Heidi Durrow: Remixing Creativity

An Interview by Jennifer Maritza McCauley


 Heidi Durrow

Heidi Durrow

For bestselling author Heidi W. Durrow, creativity is about “re-imagining” and “re-combining.” Durrow’s essays and fiction examine oft-explored themes of race, community and identity with fresh language and searing honesty. Durrow’s debut novel The Girl Who Fell from the Sky follows Rachel, a half-white, half-black young woman wrestling with her mixed identity and past. The novel is roughly based on Durrow’s childhood and adolescence.

Durrow has dedicated her career to giving biracial and multiracial writers a voice. She is the founder of the Mixed Roots Film and Literary Festival, the Mixed Experience Podcasts and was recently named a Power 100 Leader by Ebony Magazine. Durrow aims to create a community of mixed writers, and to help biracial and multiracial individuals tap into their own creativity. “My projects are direct outgrowths of my attempt to demonstrate that there was in fact the market for a story about a half-black Danish girl,” Durrow says. “I was certain that there were other people out there who had complicated stories that they wanted to tell.” Durrow is especially proud that her popular outreach programs are “creating storytellers.”

Durrow is thoughtful, endlessly sunny, and generous. Here she discusses creativity, her literary muses, and the difficulties of being a mixed-race writer, among other subjects.

 

ORIGINS

You’ve said you are “…a mixture of [your] father’s ferocity and [your] mother’s energy and creative spirit…” When did you realize you had a “creative spirit?” How do you define “creativity?”

DURROW

I think we’re all creative spirits. What I meant when I said that [I had my mother’s creative spirit] was just that. We all have the ability to put things together in new ways, to come up with new questions, to tackle problems or find strategies for [creating] beauty and art. The way I define creativity is that it’s an impulse to create something new out of other things, to build things, or even see something in a new light. [It’s] about recombining, re-imagining. All of that is creativity, whether people do it through writing, through creating amazing meals and food, through fashion, or through mathematics. It’s all about creativity.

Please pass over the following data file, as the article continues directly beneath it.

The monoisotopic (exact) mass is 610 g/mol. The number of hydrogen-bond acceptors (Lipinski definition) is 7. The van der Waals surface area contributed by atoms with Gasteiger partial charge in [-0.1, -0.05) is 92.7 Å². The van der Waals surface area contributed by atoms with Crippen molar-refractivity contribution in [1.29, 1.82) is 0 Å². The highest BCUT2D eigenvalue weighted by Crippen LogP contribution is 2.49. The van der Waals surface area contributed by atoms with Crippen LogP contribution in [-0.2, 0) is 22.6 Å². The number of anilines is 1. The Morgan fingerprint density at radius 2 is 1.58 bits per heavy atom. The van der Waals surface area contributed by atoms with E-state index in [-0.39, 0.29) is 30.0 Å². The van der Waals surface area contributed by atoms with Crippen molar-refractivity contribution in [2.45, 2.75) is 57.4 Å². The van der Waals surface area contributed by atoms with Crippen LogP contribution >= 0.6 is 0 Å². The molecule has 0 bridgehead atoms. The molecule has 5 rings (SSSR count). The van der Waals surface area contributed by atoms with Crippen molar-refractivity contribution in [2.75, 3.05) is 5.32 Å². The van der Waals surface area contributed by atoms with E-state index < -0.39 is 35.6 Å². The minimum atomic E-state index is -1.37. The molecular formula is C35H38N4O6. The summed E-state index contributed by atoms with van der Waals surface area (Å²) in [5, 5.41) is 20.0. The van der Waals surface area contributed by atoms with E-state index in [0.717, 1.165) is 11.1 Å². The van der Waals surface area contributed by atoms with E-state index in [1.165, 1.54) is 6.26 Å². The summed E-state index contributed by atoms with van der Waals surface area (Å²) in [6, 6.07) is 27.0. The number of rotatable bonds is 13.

ORIGINS

Why did you choose writing as a creative outlet?

DURROW

I really feel like writing chose me. I have always loved to write. I love paper, pen, ink, notebooks, stationery, stamps and books. Of course, I love books and I love reading. I do remember though, when I was very young and I decided to become a writer. I was probably six or seven years old and my mom had been a stay-at-home mom. It was the first time that all three of us kids were in school at least part of the day so she had some time to herself. She was just starting to explore her own creative spirit and she took classes in ceramics, macramé, and batik. She also took a children’s writing course via correspondence and she loved that course a lot. She would send in her assignments weekly.

At that same time, she ended up writing an essay for American Dane Magazine about the Danish word hyggeligt. Most of the time [the word] is translated as cozy or comfortable but that doesn’t really serve its true meaning. The word itself is actually a state of mind in Denmark. So, it’s about being cozy but all of the connotations are with family, food, music, candles, and just everything good like chocolate and puppies, you know. It’s a wonderful word. And she wrote this essay explaining this word and it was accepted for publication. She was so excited. I will never forget the day that she received the check in the mail. My mom was so proud she was holding the check up in front of her. My dad was taking a picture of her and my brothers and I were standing next to my dad, just looking at our mom. It was as if rays of light were coming out of her. It was so astounding and I processed this [moment] in the simplest way as a kid but [the memory] will always stick with me.